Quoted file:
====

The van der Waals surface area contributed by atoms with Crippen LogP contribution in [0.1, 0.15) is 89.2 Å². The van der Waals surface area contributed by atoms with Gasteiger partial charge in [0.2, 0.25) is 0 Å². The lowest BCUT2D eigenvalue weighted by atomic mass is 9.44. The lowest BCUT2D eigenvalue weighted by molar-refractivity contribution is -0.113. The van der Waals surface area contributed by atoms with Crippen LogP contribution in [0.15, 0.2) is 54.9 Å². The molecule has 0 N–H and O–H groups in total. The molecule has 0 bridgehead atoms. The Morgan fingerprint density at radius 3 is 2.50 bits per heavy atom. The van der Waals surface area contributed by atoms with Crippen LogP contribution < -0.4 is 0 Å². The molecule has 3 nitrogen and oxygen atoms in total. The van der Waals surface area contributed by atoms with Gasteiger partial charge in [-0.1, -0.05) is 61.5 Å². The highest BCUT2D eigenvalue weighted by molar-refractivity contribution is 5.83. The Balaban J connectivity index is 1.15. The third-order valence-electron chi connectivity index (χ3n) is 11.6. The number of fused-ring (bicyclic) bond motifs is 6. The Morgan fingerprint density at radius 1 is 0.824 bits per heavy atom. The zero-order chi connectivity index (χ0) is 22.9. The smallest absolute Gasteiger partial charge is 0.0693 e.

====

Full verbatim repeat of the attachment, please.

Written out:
The van der Waals surface area contributed by atoms with Crippen LogP contribution in [0.1, 0.15) is 89.2 Å². The van der Waals surface area contributed by atoms with Gasteiger partial charge in [0.2, 0.25) is 0 Å². The lowest BCUT2D eigenvalue weighted by atomic mass is 9.44. The lowest BCUT2D eigenvalue weighted by molar-refractivity contribution is -0.113. The van der Waals surface area contributed by atoms with Crippen LogP contribution in [0.15, 0.2) is 54.9 Å². The molecule has 0 N–H and O–H groups in total. The molecule has 0 bridgehead atoms. The Morgan fingerprint density at radius 3 is 2.50 bits per heavy atom. The van der Waals surface area contributed by atoms with Crippen LogP contribution < -0.4 is 0 Å². The molecule has 3 nitrogen and oxygen atoms in total. The van der Waals surface area contributed by atoms with Gasteiger partial charge in [-0.1, -0.05) is 61.5 Å². The highest BCUT2D eigenvalue weighted by molar-refractivity contribution is 5.83. The Balaban J connectivity index is 1.15. The third-order valence-electron chi connectivity index (χ3n) is 11.6. The number of fused-ring (bicyclic) bond motifs is 6. The Morgan fingerprint density at radius 1 is 0.824 bits per heavy atom. The zero-order chi connectivity index (χ0) is 22.9. The smallest absolute Gasteiger partial charge is 0.0693 e.